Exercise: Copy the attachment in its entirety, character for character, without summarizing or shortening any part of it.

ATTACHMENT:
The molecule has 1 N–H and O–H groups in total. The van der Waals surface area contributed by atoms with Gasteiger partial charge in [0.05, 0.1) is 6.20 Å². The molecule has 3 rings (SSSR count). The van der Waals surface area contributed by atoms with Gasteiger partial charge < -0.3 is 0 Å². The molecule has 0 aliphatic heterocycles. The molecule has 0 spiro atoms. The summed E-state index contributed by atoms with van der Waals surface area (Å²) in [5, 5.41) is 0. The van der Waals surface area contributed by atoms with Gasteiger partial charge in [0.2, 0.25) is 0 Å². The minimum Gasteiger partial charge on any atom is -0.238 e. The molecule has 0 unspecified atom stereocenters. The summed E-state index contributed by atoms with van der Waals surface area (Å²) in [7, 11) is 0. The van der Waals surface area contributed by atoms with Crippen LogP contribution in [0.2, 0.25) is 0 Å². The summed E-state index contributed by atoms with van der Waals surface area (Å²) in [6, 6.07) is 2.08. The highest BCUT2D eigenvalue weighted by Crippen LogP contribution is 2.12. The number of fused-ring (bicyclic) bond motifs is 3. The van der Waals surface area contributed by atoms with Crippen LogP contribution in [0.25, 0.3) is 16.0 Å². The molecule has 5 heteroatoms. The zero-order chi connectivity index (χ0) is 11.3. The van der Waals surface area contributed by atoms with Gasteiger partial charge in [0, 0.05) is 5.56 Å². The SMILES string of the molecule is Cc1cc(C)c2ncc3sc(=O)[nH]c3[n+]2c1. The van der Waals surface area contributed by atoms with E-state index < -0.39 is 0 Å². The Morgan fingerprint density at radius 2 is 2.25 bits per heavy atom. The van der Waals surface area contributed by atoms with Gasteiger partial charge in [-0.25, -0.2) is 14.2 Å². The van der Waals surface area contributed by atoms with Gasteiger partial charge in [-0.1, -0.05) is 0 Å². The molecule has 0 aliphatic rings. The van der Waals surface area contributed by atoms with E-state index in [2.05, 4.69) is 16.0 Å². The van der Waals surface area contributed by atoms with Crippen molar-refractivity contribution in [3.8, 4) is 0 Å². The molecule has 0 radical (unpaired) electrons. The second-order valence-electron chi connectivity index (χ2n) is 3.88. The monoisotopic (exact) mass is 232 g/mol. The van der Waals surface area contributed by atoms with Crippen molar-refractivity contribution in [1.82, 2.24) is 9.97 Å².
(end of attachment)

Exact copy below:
The molecule has 1 N–H and O–H groups in total. The van der Waals surface area contributed by atoms with Gasteiger partial charge in [0.05, 0.1) is 6.20 Å². The molecule has 3 rings (SSSR count). The van der Waals surface area contributed by atoms with Gasteiger partial charge < -0.3 is 0 Å². The molecule has 0 aliphatic heterocycles. The molecule has 0 spiro atoms. The summed E-state index contributed by atoms with van der Waals surface area (Å²) in [5, 5.41) is 0. The van der Waals surface area contributed by atoms with Gasteiger partial charge in [0.2, 0.25) is 0 Å². The minimum Gasteiger partial charge on any atom is -0.238 e. The molecule has 0 unspecified atom stereocenters. The summed E-state index contributed by atoms with van der Waals surface area (Å²) in [7, 11) is 0. The van der Waals surface area contributed by atoms with Crippen LogP contribution in [0.2, 0.25) is 0 Å². The summed E-state index contributed by atoms with van der Waals surface area (Å²) in [6, 6.07) is 2.08. The highest BCUT2D eigenvalue weighted by Crippen LogP contribution is 2.12. The number of fused-ring (bicyclic) bond motifs is 3. The van der Waals surface area contributed by atoms with Crippen LogP contribution in [0.25, 0.3) is 16.0 Å². The molecule has 5 heteroatoms. The zero-order chi connectivity index (χ0) is 11.3. The van der Waals surface area contributed by atoms with Gasteiger partial charge in [0, 0.05) is 5.56 Å². The SMILES string of the molecule is Cc1cc(C)c2ncc3sc(=O)[nH]c3[n+]2c1. The van der Waals surface area contributed by atoms with E-state index < -0.39 is 0 Å². The Morgan fingerprint density at radius 2 is 2.25 bits per heavy atom. The van der Waals surface area contributed by atoms with Gasteiger partial charge in [-0.25, -0.2) is 14.2 Å². The van der Waals surface area contributed by atoms with Gasteiger partial charge in [-0.1, -0.05) is 0 Å². The molecule has 0 aliphatic rings. The van der Waals surface area contributed by atoms with E-state index in [2.05, 4.69) is 16.0 Å². The van der Waals surface area contributed by atoms with Crippen molar-refractivity contribution in [3.8, 4) is 0 Å². The molecule has 0 radical (unpaired) electrons. The second-order valence-electron chi connectivity index (χ2n) is 3.88. The monoisotopic (exact) mass is 232 g/mol. The van der Waals surface area contributed by atoms with Crippen molar-refractivity contribution in [1.82, 2.24) is 9.97 Å².